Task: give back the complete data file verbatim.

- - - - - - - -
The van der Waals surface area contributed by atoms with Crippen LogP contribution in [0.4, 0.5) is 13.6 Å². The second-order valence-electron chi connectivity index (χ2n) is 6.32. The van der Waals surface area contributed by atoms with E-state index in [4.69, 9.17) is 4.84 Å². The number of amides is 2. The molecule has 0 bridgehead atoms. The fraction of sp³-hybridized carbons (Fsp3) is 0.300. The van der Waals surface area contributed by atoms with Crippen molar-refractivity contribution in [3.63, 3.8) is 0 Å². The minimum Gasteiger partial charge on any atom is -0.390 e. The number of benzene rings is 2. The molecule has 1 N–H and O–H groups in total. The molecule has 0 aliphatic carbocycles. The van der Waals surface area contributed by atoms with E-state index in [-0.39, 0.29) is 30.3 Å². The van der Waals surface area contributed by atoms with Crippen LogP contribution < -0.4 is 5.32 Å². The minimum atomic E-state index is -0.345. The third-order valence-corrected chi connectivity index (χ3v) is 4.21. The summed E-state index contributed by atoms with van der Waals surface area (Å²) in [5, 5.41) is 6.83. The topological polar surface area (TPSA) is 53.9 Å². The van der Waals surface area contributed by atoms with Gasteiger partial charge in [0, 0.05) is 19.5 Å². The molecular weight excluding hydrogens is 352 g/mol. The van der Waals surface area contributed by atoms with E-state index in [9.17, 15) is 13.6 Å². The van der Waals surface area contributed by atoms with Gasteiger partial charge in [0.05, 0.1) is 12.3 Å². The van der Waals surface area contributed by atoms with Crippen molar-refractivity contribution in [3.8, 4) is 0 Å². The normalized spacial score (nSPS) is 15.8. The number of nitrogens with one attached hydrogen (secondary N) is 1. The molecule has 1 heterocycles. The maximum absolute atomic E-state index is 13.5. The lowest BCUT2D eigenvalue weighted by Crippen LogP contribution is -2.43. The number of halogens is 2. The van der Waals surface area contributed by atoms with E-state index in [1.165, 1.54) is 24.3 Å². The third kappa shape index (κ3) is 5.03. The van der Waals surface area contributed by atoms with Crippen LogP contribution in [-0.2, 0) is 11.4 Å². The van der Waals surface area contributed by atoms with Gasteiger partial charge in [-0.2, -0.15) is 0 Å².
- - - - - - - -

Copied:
The van der Waals surface area contributed by atoms with Crippen LogP contribution in [0.4, 0.5) is 13.6 Å². The second-order valence-electron chi connectivity index (χ2n) is 6.32. The van der Waals surface area contributed by atoms with E-state index in [4.69, 9.17) is 4.84 Å². The number of amides is 2. The molecule has 0 bridgehead atoms. The fraction of sp³-hybridized carbons (Fsp3) is 0.300. The van der Waals surface area contributed by atoms with Crippen molar-refractivity contribution in [3.63, 3.8) is 0 Å². The minimum Gasteiger partial charge on any atom is -0.390 e. The number of benzene rings is 2. The molecule has 1 N–H and O–H groups in total. The molecule has 0 aliphatic carbocycles. The van der Waals surface area contributed by atoms with E-state index in [-0.39, 0.29) is 30.3 Å². The van der Waals surface area contributed by atoms with Crippen LogP contribution < -0.4 is 5.32 Å². The minimum atomic E-state index is -0.345. The third-order valence-corrected chi connectivity index (χ3v) is 4.21. The summed E-state index contributed by atoms with van der Waals surface area (Å²) in [5, 5.41) is 6.83. The topological polar surface area (TPSA) is 53.9 Å². The van der Waals surface area contributed by atoms with Gasteiger partial charge in [0, 0.05) is 19.5 Å². The molecular weight excluding hydrogens is 352 g/mol. The van der Waals surface area contributed by atoms with E-state index in [9.17, 15) is 13.6 Å². The van der Waals surface area contributed by atoms with Gasteiger partial charge in [0.05, 0.1) is 12.3 Å². The van der Waals surface area contributed by atoms with Crippen molar-refractivity contribution in [3.8, 4) is 0 Å². The normalized spacial score (nSPS) is 15.8. The number of nitrogens with one attached hydrogen (secondary N) is 1. The molecule has 1 heterocycles. The maximum absolute atomic E-state index is 13.5. The lowest BCUT2D eigenvalue weighted by Crippen LogP contribution is -2.43. The number of halogens is 2. The van der Waals surface area contributed by atoms with E-state index in [1.165, 1.54) is 24.3 Å². The third kappa shape index (κ3) is 5.03. The van der Waals surface area contributed by atoms with Crippen LogP contribution in [-0.2, 0) is 11.4 Å². The van der Waals surface area contributed by atoms with Gasteiger partial charge in [-0.2, -0.15) is 0 Å².